So how did it learn how to go outside of their zone to medical supplies? “We felt a responsibility to be helpful to others,” he says, but acknowledges that Belkin didn’t have the expertise to design a ventilator. “We reached out to the network,” and found experts to guide the way. The University of Illinois at Urbana-Champaign’s Grainger College of Engineering had the design, and Belkin also consulted with Carle Health of Urbana, Illinois, for what’s being called the FlexVent. It’s under production now, but pending the review and approval of its Emergency Use Authorization application by the Food and Drug Administration. Belkin’s pitch: the FlexVent will be used as a single-use emergency ventilator that can provide constant-flow, pressure-cycled ventilation automatically to patients in respiratory distress.

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Comet Swan Is Visible To the Naked Eye and Passing By Earth Tonight

Comet Swan could deliver on the promise of a rare night sky show that Comet Atlas failed to provide. “Already, Swan could be visible to those with exquisitely dark skies and sharp eyes,” reports CNET. “Others might also be able to spot it with binoculars.” From the report: Astronomer Con Stoitsis said some predictions show the comet continuing to brighten in the coming days. “It should be an ‘obvious’ naked eye target in mid-May,” he said on Twitter. The comet makes its closest pass by Earth on May 13 and comes nearest to the sun on May 27. There’re a number of tools online — TheSkyLive is a great place to start — to help you find Comet Swan in the night sky. And, of course, the comet also has a Twitter account worth following.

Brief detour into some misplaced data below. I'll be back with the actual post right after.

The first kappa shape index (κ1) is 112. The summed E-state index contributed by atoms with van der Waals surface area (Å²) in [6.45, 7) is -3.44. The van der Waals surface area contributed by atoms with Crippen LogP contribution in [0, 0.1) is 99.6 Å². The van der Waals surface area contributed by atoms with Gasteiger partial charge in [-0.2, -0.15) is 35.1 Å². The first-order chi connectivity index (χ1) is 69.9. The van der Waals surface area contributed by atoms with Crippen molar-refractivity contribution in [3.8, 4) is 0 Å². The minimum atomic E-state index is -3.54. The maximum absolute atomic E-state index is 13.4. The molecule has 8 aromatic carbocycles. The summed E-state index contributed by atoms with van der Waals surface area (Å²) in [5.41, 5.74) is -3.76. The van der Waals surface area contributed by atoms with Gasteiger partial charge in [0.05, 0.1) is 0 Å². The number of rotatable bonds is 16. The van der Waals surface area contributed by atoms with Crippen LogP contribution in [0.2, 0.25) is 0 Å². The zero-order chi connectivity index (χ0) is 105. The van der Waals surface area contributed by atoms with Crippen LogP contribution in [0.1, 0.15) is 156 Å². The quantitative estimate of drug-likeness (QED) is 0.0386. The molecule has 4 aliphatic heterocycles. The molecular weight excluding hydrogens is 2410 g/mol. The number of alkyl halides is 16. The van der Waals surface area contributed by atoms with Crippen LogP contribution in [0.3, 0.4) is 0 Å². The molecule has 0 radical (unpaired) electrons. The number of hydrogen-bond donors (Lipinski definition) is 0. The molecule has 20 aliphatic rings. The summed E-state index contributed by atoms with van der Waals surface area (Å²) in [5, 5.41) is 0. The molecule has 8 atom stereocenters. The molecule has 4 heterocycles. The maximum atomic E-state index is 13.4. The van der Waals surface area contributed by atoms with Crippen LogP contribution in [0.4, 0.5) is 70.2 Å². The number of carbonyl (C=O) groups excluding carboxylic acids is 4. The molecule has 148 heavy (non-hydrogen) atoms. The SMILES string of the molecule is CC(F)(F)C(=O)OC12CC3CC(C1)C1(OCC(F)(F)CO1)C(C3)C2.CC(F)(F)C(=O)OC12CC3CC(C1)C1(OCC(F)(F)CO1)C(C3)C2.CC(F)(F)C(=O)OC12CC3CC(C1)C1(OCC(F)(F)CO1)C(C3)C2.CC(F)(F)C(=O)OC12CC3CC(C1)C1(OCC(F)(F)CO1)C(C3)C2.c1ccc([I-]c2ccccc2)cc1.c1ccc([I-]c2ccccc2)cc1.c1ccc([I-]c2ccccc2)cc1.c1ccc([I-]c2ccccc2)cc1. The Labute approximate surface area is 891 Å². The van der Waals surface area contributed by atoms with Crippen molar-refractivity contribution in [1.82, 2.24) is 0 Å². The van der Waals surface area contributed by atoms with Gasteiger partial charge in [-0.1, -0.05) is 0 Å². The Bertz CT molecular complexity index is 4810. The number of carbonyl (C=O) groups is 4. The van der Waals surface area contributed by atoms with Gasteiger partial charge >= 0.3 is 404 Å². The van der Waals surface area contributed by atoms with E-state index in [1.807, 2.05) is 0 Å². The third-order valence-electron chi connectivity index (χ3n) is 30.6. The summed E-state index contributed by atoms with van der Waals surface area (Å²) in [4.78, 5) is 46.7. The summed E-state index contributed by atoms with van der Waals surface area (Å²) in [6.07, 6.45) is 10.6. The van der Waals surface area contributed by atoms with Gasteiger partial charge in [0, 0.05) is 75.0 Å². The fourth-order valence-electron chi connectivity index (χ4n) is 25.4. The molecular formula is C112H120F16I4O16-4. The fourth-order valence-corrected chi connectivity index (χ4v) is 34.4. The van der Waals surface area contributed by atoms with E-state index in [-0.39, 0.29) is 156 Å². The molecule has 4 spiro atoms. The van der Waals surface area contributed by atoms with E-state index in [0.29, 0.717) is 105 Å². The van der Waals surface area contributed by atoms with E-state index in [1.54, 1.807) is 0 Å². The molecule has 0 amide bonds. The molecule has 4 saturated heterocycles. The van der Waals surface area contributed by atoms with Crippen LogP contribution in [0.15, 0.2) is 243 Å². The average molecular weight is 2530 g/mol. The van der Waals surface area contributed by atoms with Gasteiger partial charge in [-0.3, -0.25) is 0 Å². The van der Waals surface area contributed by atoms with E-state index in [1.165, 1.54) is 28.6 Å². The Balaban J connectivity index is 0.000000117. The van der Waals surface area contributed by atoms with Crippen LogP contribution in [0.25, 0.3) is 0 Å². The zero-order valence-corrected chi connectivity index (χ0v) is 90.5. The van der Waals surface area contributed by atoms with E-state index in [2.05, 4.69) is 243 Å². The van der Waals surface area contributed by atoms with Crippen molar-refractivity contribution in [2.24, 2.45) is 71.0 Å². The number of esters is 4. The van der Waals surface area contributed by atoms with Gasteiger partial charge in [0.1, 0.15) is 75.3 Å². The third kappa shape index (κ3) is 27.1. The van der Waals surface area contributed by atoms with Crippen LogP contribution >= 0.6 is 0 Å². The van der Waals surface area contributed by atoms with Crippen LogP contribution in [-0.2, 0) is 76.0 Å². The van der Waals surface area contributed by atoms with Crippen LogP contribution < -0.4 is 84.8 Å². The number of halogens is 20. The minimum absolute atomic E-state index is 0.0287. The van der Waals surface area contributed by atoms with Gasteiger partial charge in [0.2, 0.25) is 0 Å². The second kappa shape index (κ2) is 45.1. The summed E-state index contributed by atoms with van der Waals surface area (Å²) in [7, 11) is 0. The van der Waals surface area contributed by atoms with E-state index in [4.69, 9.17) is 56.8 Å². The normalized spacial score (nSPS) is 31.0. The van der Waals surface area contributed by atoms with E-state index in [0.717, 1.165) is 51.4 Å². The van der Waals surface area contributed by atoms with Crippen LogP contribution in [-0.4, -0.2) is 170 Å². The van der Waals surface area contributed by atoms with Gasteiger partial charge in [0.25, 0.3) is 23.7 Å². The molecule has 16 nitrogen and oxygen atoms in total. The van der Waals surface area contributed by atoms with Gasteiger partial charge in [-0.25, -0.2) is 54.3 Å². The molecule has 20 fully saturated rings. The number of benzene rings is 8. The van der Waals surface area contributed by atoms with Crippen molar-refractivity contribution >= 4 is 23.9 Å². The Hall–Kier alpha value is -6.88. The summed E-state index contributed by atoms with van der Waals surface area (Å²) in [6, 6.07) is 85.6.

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Democrats Try To Ban Internet Shutoffs Until Pandemic Is Over

An anonymous reader quotes a report from Ars Technica: A proposed U.S. law would make it illegal for telecom providers to terminate Internet or phone service during the COVID-19 pandemic. The bill was submitted in the Senate today by Sens. Jeff Merkley (D-Ore.), Bernie Sanders (I-Vt.), and Ron Wyden (D-Ore.). “Now — as millions of Americans hunker down, work from home, and engage in remote learning — would be the absolute worst time for Americans to lose a critical utility like Internet service,” Merkley said in an announcement.

Separately, House Democratic leadership today unveiled a $3 trillion relief package that includes at least $4 billion for an “emergency broadband connectivity fund.” That money, if approved, would be given to ISPs that provide discounts to low-income households and people who lose their jobs. Subsidies would be up to $50 a month for most low-income households and up to $75 for households in tribal areas. Another $1.5 billion would be allotted to Wi-Fi hotspots and other telecom equipment for schools and libraries. The relief package also includes a provision that “prohibits telephone and broadband service providers from stopping service to consumers unable to pay during the duration of the emergency,” according to House Democrats.

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US e-Commerce Sales Jump 49 Percent In April, Led By Online Grocery